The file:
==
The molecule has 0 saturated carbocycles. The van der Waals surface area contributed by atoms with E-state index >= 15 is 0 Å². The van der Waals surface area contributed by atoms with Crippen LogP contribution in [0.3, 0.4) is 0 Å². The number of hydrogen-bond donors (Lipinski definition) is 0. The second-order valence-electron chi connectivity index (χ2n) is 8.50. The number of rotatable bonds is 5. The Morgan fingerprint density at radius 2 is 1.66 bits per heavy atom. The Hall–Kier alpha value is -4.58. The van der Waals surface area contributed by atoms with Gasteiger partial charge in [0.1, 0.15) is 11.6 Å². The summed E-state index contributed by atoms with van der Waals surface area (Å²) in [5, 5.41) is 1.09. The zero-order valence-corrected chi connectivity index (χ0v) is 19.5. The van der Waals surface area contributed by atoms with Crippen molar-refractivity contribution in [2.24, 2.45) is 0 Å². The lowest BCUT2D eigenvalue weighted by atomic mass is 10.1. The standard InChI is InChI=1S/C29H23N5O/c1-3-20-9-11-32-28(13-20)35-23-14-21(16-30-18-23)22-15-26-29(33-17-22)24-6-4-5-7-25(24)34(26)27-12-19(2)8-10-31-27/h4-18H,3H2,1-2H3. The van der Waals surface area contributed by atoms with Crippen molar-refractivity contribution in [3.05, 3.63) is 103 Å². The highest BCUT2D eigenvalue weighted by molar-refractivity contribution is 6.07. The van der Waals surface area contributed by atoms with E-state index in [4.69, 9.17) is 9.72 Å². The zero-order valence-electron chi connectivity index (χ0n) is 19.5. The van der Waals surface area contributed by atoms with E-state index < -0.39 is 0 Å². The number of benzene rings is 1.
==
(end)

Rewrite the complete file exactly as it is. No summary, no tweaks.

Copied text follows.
The molecule has 0 saturated carbocycles. The van der Waals surface area contributed by atoms with E-state index >= 15 is 0 Å². The van der Waals surface area contributed by atoms with Crippen LogP contribution in [0.3, 0.4) is 0 Å². The number of hydrogen-bond donors (Lipinski definition) is 0. The second-order valence-electron chi connectivity index (χ2n) is 8.50. The number of rotatable bonds is 5. The Morgan fingerprint density at radius 2 is 1.66 bits per heavy atom. The Hall–Kier alpha value is -4.58. The van der Waals surface area contributed by atoms with Gasteiger partial charge in [0.1, 0.15) is 11.6 Å². The summed E-state index contributed by atoms with van der Waals surface area (Å²) in [5, 5.41) is 1.09. The zero-order valence-corrected chi connectivity index (χ0v) is 19.5. The van der Waals surface area contributed by atoms with Crippen molar-refractivity contribution in [2.24, 2.45) is 0 Å². The lowest BCUT2D eigenvalue weighted by atomic mass is 10.1. The standard InChI is InChI=1S/C29H23N5O/c1-3-20-9-11-32-28(13-20)35-23-14-21(16-30-18-23)22-15-26-29(33-17-22)24-6-4-5-7-25(24)34(26)27-12-19(2)8-10-31-27/h4-18H,3H2,1-2H3. The van der Waals surface area contributed by atoms with Crippen molar-refractivity contribution in [3.05, 3.63) is 103 Å². The highest BCUT2D eigenvalue weighted by molar-refractivity contribution is 6.07. The van der Waals surface area contributed by atoms with E-state index in [4.69, 9.17) is 9.72 Å². The zero-order valence-electron chi connectivity index (χ0n) is 19.5. The van der Waals surface area contributed by atoms with E-state index < -0.39 is 0 Å². The number of benzene rings is 1.